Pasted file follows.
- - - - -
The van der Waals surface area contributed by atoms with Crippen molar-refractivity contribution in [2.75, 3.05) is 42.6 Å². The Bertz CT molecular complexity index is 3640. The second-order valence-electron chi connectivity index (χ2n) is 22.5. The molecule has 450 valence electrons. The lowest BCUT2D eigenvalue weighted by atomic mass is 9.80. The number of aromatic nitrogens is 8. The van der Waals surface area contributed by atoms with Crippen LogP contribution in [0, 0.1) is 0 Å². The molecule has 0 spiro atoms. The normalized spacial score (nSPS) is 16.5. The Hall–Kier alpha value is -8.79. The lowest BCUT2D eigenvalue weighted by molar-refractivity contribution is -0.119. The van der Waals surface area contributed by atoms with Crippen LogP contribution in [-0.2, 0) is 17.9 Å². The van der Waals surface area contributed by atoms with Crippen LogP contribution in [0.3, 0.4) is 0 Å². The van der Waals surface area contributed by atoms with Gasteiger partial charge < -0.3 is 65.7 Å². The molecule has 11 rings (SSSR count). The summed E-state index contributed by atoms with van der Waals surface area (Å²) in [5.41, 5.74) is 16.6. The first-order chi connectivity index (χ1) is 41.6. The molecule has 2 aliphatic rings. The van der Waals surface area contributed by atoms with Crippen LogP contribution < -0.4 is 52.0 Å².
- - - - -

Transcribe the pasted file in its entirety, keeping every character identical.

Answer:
The van der Waals surface area contributed by atoms with Crippen molar-refractivity contribution in [2.75, 3.05) is 42.6 Å². The Bertz CT molecular complexity index is 3640. The second-order valence-electron chi connectivity index (χ2n) is 22.5. The molecule has 450 valence electrons. The lowest BCUT2D eigenvalue weighted by atomic mass is 9.80. The number of aromatic nitrogens is 8. The van der Waals surface area contributed by atoms with Crippen LogP contribution in [0, 0.1) is 0 Å². The molecule has 0 spiro atoms. The normalized spacial score (nSPS) is 16.5. The Hall–Kier alpha value is -8.79. The lowest BCUT2D eigenvalue weighted by molar-refractivity contribution is -0.119. The van der Waals surface area contributed by atoms with Crippen LogP contribution in [-0.2, 0) is 17.9 Å². The van der Waals surface area contributed by atoms with Crippen LogP contribution in [0.3, 0.4) is 0 Å². The van der Waals surface area contributed by atoms with Gasteiger partial charge < -0.3 is 65.7 Å². The molecule has 11 rings (SSSR count). The summed E-state index contributed by atoms with van der Waals surface area (Å²) in [5.41, 5.74) is 16.6. The first-order chi connectivity index (χ1) is 41.6. The molecule has 2 aliphatic rings. The van der Waals surface area contributed by atoms with Crippen LogP contribution < -0.4 is 52.0 Å².